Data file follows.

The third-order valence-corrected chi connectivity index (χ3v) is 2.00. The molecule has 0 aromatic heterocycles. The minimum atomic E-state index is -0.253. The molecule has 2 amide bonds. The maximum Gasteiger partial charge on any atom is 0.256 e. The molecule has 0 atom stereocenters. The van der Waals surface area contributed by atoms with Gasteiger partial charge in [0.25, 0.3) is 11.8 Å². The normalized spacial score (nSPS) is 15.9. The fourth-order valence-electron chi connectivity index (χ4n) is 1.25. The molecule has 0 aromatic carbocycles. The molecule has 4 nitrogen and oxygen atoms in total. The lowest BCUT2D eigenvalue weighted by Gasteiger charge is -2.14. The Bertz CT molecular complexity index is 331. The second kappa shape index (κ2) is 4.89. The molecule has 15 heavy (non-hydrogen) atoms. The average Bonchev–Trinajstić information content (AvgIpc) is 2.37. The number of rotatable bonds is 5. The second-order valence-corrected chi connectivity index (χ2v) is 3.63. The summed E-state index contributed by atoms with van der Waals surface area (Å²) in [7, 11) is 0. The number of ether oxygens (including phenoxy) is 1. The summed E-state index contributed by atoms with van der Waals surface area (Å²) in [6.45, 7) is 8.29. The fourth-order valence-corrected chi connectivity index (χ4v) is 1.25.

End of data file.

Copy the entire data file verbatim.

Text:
The third-order valence-corrected chi connectivity index (χ3v) is 2.00. The molecule has 0 aromatic heterocycles. The minimum atomic E-state index is -0.253. The molecule has 2 amide bonds. The maximum Gasteiger partial charge on any atom is 0.256 e. The molecule has 0 atom stereocenters. The van der Waals surface area contributed by atoms with Gasteiger partial charge in [0.25, 0.3) is 11.8 Å². The normalized spacial score (nSPS) is 15.9. The fourth-order valence-electron chi connectivity index (χ4n) is 1.25. The molecule has 0 aromatic carbocycles. The molecule has 4 nitrogen and oxygen atoms in total. The lowest BCUT2D eigenvalue weighted by Gasteiger charge is -2.14. The Bertz CT molecular complexity index is 331. The second kappa shape index (κ2) is 4.89. The molecule has 15 heavy (non-hydrogen) atoms. The average Bonchev–Trinajstić information content (AvgIpc) is 2.37. The number of rotatable bonds is 5. The second-order valence-corrected chi connectivity index (χ2v) is 3.63. The summed E-state index contributed by atoms with van der Waals surface area (Å²) in [7, 11) is 0. The number of ether oxygens (including phenoxy) is 1. The summed E-state index contributed by atoms with van der Waals surface area (Å²) in [6.45, 7) is 8.29. The fourth-order valence-corrected chi connectivity index (χ4v) is 1.25.